The big budget deal reached this week in the House doesn't include a long-sought-after provision to stabilize the Affordable Care Act marketplaces. But the $1.3 billion plan, set to fund the government through September, has lots of new money for medical research, addiction treatment and mental health care.

NPR

Thursday, March 22, 2018

States Extend Medicaid For Birth Control, Cutting Costs — And Future Enrollment

The Trump administration is weighing whether to allow Texas to receive millions of federal Medicaid dollars for its family planning program, which bars abortion providers.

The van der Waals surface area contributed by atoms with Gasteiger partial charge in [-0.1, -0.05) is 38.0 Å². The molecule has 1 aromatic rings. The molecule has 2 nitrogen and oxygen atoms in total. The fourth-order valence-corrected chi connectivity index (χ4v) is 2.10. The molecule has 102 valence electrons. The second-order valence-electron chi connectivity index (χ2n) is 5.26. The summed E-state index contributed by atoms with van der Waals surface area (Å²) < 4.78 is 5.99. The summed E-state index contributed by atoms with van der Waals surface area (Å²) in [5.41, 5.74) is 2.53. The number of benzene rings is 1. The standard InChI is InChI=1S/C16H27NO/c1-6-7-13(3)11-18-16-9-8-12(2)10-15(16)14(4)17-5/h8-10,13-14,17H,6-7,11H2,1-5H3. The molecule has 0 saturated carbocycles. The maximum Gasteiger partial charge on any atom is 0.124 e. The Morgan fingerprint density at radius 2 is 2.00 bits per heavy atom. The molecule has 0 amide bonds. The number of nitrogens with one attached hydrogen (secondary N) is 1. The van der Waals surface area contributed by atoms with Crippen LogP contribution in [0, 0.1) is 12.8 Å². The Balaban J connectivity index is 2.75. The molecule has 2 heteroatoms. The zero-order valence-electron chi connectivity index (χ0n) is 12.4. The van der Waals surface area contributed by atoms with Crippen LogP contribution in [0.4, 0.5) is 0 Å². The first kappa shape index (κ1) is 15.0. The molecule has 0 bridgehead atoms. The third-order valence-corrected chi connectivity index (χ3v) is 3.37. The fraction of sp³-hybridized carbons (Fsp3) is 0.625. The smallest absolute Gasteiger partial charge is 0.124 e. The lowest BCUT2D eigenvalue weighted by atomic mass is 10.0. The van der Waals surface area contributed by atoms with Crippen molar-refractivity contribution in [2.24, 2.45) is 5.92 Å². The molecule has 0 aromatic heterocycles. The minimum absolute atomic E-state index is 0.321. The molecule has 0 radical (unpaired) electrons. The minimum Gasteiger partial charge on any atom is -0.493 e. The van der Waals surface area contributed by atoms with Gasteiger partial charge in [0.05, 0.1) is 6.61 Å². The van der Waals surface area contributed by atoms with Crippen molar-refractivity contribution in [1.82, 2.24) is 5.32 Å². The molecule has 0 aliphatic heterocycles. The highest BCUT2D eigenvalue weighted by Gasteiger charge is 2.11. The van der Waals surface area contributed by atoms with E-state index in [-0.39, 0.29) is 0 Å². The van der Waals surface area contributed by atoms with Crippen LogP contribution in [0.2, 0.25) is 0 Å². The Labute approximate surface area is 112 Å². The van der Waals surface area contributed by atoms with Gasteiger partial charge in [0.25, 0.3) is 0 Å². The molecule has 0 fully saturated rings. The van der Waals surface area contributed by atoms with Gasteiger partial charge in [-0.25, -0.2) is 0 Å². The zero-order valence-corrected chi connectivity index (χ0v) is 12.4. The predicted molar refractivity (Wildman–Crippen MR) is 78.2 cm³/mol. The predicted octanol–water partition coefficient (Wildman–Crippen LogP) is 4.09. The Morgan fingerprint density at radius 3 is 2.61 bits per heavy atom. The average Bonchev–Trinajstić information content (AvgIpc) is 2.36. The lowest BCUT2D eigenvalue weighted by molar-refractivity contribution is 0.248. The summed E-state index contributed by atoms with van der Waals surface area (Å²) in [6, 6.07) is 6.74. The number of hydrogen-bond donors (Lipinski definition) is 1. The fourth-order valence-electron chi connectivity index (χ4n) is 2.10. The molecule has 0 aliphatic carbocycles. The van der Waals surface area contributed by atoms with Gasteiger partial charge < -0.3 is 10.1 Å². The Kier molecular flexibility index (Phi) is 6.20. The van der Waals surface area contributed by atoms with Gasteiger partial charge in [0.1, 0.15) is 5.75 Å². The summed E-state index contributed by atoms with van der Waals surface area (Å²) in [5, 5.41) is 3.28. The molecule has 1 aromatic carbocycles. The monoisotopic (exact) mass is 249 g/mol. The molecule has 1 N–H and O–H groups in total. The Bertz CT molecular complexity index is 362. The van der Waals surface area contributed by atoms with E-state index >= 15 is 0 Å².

Kaiser Health News

Thursday, March 22, 2018

 

Highmark Health added $1B in net income in 2017 with a ‘substantial turnaround’ in ACA plans

Highmark Health’s Affordable Care Act exchange plans were profitable for the first time in 2017 as the insurer added $1 billion in net income compared to 2016. The Pittsburgh-based Blues plan that covers nearly 5 million members in Pennsylvania, West Virginia and Delaware saw significant growth in commercial and government plans, including its Medicare Advantage segment.

Fierce Healthcare

Tuesday, March 20, 2018

 

These and more weekly news items on the business of healthcare are featured in the MCOL Weekend edition, along with the MCOL Tidbits, and more, for MCOL Premium level members.